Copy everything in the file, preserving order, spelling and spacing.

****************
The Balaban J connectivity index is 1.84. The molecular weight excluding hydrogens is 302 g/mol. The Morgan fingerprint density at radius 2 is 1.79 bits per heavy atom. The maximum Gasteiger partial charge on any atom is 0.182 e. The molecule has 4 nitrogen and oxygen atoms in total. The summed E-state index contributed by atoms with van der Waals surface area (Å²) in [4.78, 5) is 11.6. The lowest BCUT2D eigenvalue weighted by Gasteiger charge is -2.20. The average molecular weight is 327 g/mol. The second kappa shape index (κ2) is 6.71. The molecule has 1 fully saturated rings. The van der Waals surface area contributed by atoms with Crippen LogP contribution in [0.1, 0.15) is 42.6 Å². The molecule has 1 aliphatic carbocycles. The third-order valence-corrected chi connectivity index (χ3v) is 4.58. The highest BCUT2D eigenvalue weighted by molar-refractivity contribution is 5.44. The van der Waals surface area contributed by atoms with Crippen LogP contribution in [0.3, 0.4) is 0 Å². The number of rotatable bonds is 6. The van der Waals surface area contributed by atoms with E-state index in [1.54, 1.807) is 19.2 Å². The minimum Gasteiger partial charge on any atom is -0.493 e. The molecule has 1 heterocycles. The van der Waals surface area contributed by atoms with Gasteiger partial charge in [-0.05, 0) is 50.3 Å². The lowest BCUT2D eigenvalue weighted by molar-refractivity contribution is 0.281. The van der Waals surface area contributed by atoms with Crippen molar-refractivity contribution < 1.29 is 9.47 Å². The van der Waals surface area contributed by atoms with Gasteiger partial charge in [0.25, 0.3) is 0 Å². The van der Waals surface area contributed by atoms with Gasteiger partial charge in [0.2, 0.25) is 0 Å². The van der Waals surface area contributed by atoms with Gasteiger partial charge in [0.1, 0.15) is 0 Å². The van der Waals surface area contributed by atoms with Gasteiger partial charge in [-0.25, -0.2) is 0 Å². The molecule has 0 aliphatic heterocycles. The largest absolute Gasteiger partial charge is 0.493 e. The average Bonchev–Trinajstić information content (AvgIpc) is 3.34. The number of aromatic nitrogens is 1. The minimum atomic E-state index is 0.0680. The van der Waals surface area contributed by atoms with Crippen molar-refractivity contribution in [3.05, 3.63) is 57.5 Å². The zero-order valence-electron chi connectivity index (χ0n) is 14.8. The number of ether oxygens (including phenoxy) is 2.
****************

The Balaban J connectivity index is 1.84. The molecular weight excluding hydrogens is 302 g/mol. The Morgan fingerprint density at radius 2 is 1.79 bits per heavy atom. The maximum Gasteiger partial charge on any atom is 0.182 e. The molecule has 4 nitrogen and oxygen atoms in total. The summed E-state index contributed by atoms with van der Waals surface area (Å²) in [4.78, 5) is 11.6. The lowest BCUT2D eigenvalue weighted by Gasteiger charge is -2.20. The average molecular weight is 327 g/mol. The second kappa shape index (κ2) is 6.71. The molecule has 1 fully saturated rings. The van der Waals surface area contributed by atoms with Crippen LogP contribution in [0.1, 0.15) is 42.6 Å². The molecule has 1 aliphatic carbocycles. The third-order valence-corrected chi connectivity index (χ3v) is 4.58. The highest BCUT2D eigenvalue weighted by molar-refractivity contribution is 5.44. The van der Waals surface area contributed by atoms with Crippen LogP contribution in [0.3, 0.4) is 0 Å². The number of rotatable bonds is 6. The van der Waals surface area contributed by atoms with E-state index in [1.54, 1.807) is 19.2 Å². The minimum Gasteiger partial charge on any atom is -0.493 e. The molecule has 1 heterocycles. The van der Waals surface area contributed by atoms with Gasteiger partial charge in [-0.05, 0) is 50.3 Å². The lowest BCUT2D eigenvalue weighted by molar-refractivity contribution is 0.281. The van der Waals surface area contributed by atoms with Crippen molar-refractivity contribution < 1.29 is 9.47 Å². The van der Waals surface area contributed by atoms with Gasteiger partial charge in [0.25, 0.3) is 0 Å². The van der Waals surface area contributed by atoms with Gasteiger partial charge in [0.2, 0.25) is 0 Å². The van der Waals surface area contributed by atoms with Gasteiger partial charge in [0.1, 0.15) is 0 Å². The van der Waals surface area contributed by atoms with Gasteiger partial charge in [-0.25, -0.2) is 0 Å². The molecule has 0 aliphatic heterocycles. The largest absolute Gasteiger partial charge is 0.493 e. The average Bonchev–Trinajstić information content (AvgIpc) is 3.34. The number of aromatic nitrogens is 1. The minimum atomic E-state index is 0.0680. The van der Waals surface area contributed by atoms with Crippen molar-refractivity contribution in [3.05, 3.63) is 57.5 Å². The zero-order valence-electron chi connectivity index (χ0n) is 14.8. The number of ether oxygens (including phenoxy) is 2.